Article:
Predicting the Polar Vortex

After the frigid winter we experienced last year, many are looking anxiously at the upcoming winter months, wondering if the dreaded polar vortex will be there to kindly greet us again. You may have heard about the farmer’s almanac predicting another chilly winter or other stories from media outlets making claims about the polar vortex.

In our last polar vortex post, we took a detailed look at the weather patterns last winter during one of the many intense cold outbreaks. We mentioned key facts about the jet stream and mid latitude cyclones and how the orientation of the jet stream can promote the development of mid latitude cyclones. The jet stream and other upper-air (high in the atmosphere) patterns drive the weather near our surface. In fact, we have the jet stream to thank for the ‘polar vortex’ AND the intense drought ongoing in California.

How can snowstorms and droughts possibly be related? It’s all in the jet stream, yo! Let us take a look at a seasonal forecast from last year (August 2013), showing the forecasted conditions for January 2014. The data displayed is taken from one of our climate models. 

What are we looking for here in this map? The solid black lines are contours of geopotential height. You don’t have to understand what that means, but it is a general rule of thumb that the jet stream flows parallel to these contours from left to right. By looking at these contour lines, we can tell where the jet stream is flowing and where to expect hot/dry vs cold/rainy. The wavy pattern over the west coast where the contour lines turn northward is the semi-permanent ridge at the heart of the west coast drought and also the mid-west polar vortex onslaught. Meteorologists refer to this as a blocking ridge, as this high pressure system has been stuck there for long time, essentially blocking any other weather patterns from coming through. If you recall from part 1 of the polar vortex post, when the jet stream turns north you can expect clear skies and relatively warm, dry weather. When the jet stream turns south there is cloudiness, rain, and other hazardous weather. This particular orientation of the jet stream promotes hot and dry weather to the west, and cool rainy weather here in the midwest.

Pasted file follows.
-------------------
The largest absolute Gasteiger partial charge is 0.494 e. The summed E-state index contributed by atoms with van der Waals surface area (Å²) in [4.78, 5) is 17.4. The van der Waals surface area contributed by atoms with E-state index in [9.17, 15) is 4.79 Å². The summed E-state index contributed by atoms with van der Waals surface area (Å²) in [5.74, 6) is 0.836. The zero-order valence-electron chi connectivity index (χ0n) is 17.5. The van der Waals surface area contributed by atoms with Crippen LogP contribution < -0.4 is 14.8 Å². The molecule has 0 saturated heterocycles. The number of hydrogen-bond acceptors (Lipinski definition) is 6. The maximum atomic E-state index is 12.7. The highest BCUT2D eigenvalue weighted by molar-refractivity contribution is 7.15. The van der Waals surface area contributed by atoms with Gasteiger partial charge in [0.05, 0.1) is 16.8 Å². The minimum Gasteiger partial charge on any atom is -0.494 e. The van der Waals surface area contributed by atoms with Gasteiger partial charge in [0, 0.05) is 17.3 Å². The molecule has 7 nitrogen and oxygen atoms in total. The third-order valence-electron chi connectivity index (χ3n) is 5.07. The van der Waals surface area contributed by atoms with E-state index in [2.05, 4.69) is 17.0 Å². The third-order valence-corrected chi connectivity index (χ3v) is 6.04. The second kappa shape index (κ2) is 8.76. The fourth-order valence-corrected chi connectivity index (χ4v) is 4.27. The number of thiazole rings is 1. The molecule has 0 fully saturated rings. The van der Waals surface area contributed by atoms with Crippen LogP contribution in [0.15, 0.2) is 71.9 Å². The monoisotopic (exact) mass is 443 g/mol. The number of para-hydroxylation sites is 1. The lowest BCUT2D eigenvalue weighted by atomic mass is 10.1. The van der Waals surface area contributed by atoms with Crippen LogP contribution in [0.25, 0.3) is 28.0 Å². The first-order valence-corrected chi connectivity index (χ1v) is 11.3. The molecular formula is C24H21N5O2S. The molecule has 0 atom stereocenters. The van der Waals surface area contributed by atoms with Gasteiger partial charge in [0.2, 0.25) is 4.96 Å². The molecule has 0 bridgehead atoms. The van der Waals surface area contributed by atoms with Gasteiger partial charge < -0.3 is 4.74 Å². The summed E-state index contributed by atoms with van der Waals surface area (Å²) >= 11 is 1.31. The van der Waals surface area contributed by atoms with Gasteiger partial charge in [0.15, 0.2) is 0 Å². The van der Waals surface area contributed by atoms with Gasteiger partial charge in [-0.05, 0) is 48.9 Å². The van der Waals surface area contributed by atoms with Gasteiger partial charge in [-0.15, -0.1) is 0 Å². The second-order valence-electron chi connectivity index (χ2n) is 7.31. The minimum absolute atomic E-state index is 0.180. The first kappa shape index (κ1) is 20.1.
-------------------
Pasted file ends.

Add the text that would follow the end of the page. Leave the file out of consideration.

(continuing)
Now, with all of that background knowledge, we can take a look at the seasonal forecasts for this winter. One thing that many meteorologists (and west coast dwellers) are hoping for is this blocking ridge to finally move out of the way so that California can get some rain! 

This image looks very similar to the previous image, and we do indeed still sense the presence of the blocking high pressure system off the west coast. The deep blue colors to the west of the ridge indicate a building low pressure system, which could (hopefully!) lead to some precipitation for our friends out in California.

Why don’t we take a look at some temperature forecasts to see if we indeed are in store for another bitterly cold winter. First, for verification, we’ll look at a surface temperature forecast from August 2013, valid for January 2014.

As you can see, this particular forecast was very accurate. We have above average temperatures out west, and a big chunk of deep blue polar vortex-y goodness covering the rest of the USA. Notice how the red colors are aligned with the high pressure ridge? Also you can see how the ridge kept the west coast warm, and allowed cool arctic air to creep down south to cover the USA.

Next up is the forecast for the upcoming winter. Here is an image showing the forecasted temperature anomalies for winter 2014/2015.  

Unlike the farmer’s almanac, our climate models are actually predicting above average temperatures this winter! As we have seen, this climate model did a good job of predicting the cold winter last year, we can only hope that these forecasts are just as accurate and that this winter will be more mild.

A blog post written by me wouldn’t be complete without some nerdy Python data visualizations, so lets take a quick look at Christmas Day 2014 around the globe and see what our climate models are predicting…